A storm is brewing: Marine Le Pen, leader of the French far-right Front National party, is set to speak at the Cambridge University Union tomorrow. The critics say that giving the MEP – who was re-elected for the second time in 2009 – a platform to speak at the Cambridge Union gives her ideas legitimacy and free publicity. Aaron Kiely, NUS Black Students’ Officer, has even demanded “the invitation to fascist Marine Le Pen [be] withdrawn immediately.”
Yet the woman who received nearly 4.5 million votes in last year’s French elections does not need free publicity. Indeed, the FN are now mainstream – it was only ten days ago that she appeared on BBC News supporting David Cameron’s stance on Europe.
Instead of continuing a prolonged debate about whether we should give the far right a platform, we should look at the very specific context here. Firstly, it is undeniable the Cambridge Union have proven themselves to be foolish in inviting Le Pen in the same week that the English Defence League will be marching through Cambridge. Next, Le Pen will not be on Question Time or any television show watched by a large number of the British population. Instead, she will be speaking to a small audience, predominantly made up of students and this makes a fundamental difference.
Included in the list of those attending the private members-only club will be students who want to find out more about her ideology. After all, a large part of the detailed commentary about the rise of the Front National and Marine Le Pen herself is in French and this will be an opportunity to learn more about exactly what she stands for – especially when her views appear to differ fairly drastically from those of her father. There will also be students who are studying the rise of the far right and the Front National in particular. It is one thing to read about and research a person’s views but an entirely different proposition to have the chance to question their stance in true Paxmanesque-style and make them squirm.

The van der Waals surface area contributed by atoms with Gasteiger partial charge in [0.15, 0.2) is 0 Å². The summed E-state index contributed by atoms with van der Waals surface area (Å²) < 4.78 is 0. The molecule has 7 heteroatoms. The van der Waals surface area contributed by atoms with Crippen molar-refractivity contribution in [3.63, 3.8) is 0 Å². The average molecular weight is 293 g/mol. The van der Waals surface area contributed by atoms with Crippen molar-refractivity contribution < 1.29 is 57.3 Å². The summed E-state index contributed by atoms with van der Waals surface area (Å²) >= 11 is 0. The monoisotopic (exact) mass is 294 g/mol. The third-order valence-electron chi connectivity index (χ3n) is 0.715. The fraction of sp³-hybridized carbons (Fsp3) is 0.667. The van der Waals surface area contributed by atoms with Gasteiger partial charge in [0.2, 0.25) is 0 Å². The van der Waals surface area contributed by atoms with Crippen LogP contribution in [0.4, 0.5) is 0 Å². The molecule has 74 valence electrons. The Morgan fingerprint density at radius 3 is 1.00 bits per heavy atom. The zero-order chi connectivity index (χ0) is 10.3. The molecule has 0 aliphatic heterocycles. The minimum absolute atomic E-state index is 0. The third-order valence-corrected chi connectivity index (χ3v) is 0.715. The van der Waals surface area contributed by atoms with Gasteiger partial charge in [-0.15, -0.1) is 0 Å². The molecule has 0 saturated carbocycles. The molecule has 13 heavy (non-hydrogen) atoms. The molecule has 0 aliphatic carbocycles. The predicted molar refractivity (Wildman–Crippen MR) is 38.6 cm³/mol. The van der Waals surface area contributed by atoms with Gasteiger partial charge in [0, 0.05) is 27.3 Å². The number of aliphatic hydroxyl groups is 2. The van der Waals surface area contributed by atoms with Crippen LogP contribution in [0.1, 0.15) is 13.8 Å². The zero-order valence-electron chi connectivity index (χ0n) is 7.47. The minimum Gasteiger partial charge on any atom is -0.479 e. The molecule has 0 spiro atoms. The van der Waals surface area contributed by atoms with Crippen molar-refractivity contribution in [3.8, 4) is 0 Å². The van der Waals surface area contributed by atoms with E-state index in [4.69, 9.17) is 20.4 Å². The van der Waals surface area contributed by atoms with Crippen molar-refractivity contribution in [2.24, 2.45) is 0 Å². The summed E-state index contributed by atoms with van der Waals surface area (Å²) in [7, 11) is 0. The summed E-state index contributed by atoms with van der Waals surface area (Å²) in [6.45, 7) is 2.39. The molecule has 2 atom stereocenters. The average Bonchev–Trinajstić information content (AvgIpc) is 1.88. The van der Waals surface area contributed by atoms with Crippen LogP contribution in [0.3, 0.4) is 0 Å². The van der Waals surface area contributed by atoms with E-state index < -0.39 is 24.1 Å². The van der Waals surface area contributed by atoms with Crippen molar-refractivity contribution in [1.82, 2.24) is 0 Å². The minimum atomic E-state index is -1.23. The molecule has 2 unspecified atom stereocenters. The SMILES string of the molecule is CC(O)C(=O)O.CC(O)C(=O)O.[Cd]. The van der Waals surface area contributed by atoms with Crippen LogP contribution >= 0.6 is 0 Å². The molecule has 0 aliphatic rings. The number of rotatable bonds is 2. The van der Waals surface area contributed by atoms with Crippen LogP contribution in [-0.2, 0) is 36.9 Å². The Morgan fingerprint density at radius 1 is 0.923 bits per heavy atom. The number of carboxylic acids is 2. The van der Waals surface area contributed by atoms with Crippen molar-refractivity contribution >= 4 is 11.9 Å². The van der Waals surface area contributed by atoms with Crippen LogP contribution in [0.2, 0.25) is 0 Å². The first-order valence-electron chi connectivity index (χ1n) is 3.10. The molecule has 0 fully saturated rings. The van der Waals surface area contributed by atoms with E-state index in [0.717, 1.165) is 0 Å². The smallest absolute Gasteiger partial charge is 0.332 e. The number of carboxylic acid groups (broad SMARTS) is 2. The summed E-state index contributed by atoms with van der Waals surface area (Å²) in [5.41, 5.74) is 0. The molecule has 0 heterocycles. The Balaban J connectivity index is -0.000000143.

Remember that the environment in the Cambridge Union will be an academic one. Those in the auditorium will at the very least have a brief background of Le Pen and will know to be sceptical of the dangerous words being uttered. In a show such as Question Time, however, many viewers only find out about the politicians’ opinions – and occasionally even the politicians themselves – for the first time, and the argument for no platform is stronger (but one I would still oppose).
That the event is geared towards British students also changes the dynamic entirely. Le Pen will not be looking for new votes, instead her aim will be prove that she is a reasonable politician whose ideas no longer belong to an irrelevant fringe of society. She will no doubt downplay the xenophobic and extreme right wing tenets that formed the backbone of the Front National under her father and instead focus on increasing Euroscepticism and the changing role of Europe, as well as the failure of multiculturalism – both points made by the Prime Minister in recent years – in a ploy to prove her credentials. Yet those in the audience will be well aware of this and will in fact be on the lookout for the same tactics she has deployed since taking over the party leadership.
Once her speech is over, the audience will be able to challenge her not only on the issues that she wants to speak about but also on the more extreme, racist and Islamophobic tendencies of the party. Unlike a television audience, many of whom might only have vague notions of what a politician might stand for, students will force an answer on subjects that she has tried to avoid. Has the Front National truly undergone a transformation since the departure of Jean-Marie or is it only the party leadership that is different?
One thing, however, is for certain. Come tomorrow, Marine Le Pen will be looking to prove that she belongs in the mainstream and it will be up to the audience to show her just how wrong she is, and why nationalist parties such as her British counterpart the BNP do not have a place in British society.